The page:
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Dan The Automator
A classically trained violinist in his younger days, Nakamura instead fell in love with Kraftwerk and old-school hip-hop, as well as R&B and rock & roll. He began DJing as a teenager but was discouraged by the advanced skills of some younger Bay Area DJs (i.e., the ones who would go on to form the legendary Invisibl Skratch Piklz collective). Nakamura instead turned his attention to crafting his own productions, accepting gigs around the Bay Area through the early '90s, which eventually culminated in the Dr. Octagon project in 1995. A lo-fi fusion of hip-hop beats and bizarre atmospherics on par with some of the weirder exports from the U.K. trip-hop scene, Dr. Octagon was released by the tiny Bulk Recordings label in 1995 and achieved a level of overground success increasingly rare in hip-hop's pop-monopolized marketplace when it was reissued by DreamWorks a year later. Propelled by Thornton's pornographic rhymes and mind-bending meter, the record owed its success in equal measure to Nakamura's inventive production, which wed loping, downtempo rhythms with, by turns, weeping violins, space-born bleeps and wiggles, and heavy metal guitar riffs. Not Nakamura's freshman effort by a long shot, the two had actually worked together (with Thornton appearing as Sinister 6000) on Nakamura's debut Automator release, the Better Tomorrow EP, appearing on SF's Ubiquity label in early 1996. Nakamura's studio, The Glue Factory, also served as the workshop for recordings by Mo' Wax's DJ Shadow and for various artists on the latter's Solesides label (most notably on Latyrx's The Album).
When Thornton decided not to tour behind his Dr. Octagon alias, Nakamura racked up a host of other mix and production credits, including Primal Scream, the Eels, DJ Krush, a collaboration with Dust Brother Mike Simpson for Cornershop (several tracks on 1997's acclaimed When I Was Born for the 7th Time), and the Jon Spencer Blues Explosion (1998's Acme). Nakamura then teamed up with former De La Soul producer Prince Paul as Handsome Boy Modeling School, a reference to an episode of the Chris Elliott sitcom Get a Life. In 1999, the duo released an album titled So...How's Your Girl?, a freewheeling hodgepodge of old-school hip-hop, new-school trip-hop, crazed sampling (including plenty of Elliott dialogue), and all-star cameos. The record marked Nakamura as a figure to watch, and that reputation was confirmed with 2000's Deltron 3030 project, a collaboration with rapper Del tha Funkee Homosapien and DJ Kid Koala. The trio's self-titled debut was an elaborate science-fiction concept album set in a bleak and distant future, and Nakamura's detailed, cinematic production offered a rich and believable soundtrack. That same year, Nakamura issued a retooled version of his debut EP (with several extra tracks) under the title A Much Better Tomorrow on the hip-hop-oriented label 75 Ark.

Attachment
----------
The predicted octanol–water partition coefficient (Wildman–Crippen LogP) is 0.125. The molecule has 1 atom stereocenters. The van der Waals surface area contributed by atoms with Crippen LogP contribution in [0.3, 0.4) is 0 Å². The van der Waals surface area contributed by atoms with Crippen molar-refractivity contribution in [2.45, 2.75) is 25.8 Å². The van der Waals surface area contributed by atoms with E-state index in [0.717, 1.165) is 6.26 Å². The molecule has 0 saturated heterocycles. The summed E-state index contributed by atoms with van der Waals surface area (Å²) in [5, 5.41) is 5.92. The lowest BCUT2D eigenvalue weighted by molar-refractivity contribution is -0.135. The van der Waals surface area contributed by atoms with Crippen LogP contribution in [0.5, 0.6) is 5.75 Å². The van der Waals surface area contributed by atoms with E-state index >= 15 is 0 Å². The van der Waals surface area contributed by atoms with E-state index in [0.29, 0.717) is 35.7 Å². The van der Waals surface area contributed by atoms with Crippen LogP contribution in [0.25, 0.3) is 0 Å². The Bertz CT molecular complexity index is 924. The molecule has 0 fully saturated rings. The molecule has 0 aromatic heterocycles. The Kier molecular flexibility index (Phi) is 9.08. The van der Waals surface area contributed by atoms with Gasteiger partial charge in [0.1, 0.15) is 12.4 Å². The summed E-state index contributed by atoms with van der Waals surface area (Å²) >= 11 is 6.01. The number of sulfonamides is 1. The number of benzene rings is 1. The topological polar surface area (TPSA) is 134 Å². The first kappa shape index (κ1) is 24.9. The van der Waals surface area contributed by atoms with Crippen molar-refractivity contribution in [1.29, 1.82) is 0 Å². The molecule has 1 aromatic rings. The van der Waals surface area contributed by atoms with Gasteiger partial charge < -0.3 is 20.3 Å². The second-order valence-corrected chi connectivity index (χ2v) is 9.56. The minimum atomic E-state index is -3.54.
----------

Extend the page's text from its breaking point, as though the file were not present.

In 2001, Nakamura snared his widest audience yet with the cartoon band Gorillaz, an eclectic collaboration with Blur's Damon Albarn, artist Jamie Hewlett, Cibo Matto's Miho Hatori, and former Talking Heads Chris Frantz and Tina Weymouth. Their barely classifiable self-titled debut was a hit on both sides of the Atlantic, going platinum in the U.S. and spawning Nakamura's first major hit single, "Clint Eastwood." Next, Nakamura returned to his Nathaniel Merriweather alias (from the Handsome Boy Modeling School album) for Lovage, a lounge-flavored, Serge Gainsbourg-influenced project that featured vocalists Jennifer Charles (Elysian Fields) and Mike Patton (Faith No More). The Lovage album Music to Make Love to Your Old Lady By was released before the end of 2001. Nakamura kicked off 2002 by releasing his first-ever mix album, the well-received Wanna Buy a Monkey?: A Mixtape Session.
Despite the fact there were many promises for a solo album, titled Omakase, label issues caused it to be shelved, but in 2004, the Automator teamed up with Daryl Palumba to form Head Automatica (at least in its initial conception) and release Decadence. In 2006, he produced the tracks for 2K7, the soundtrack to the video game of the same name, which featured performances from E-40, Ghostface Killah, and Slim Thug (though of course an instrumental version was also offered). ~ Sean Cooper & Steve Huey, Rovi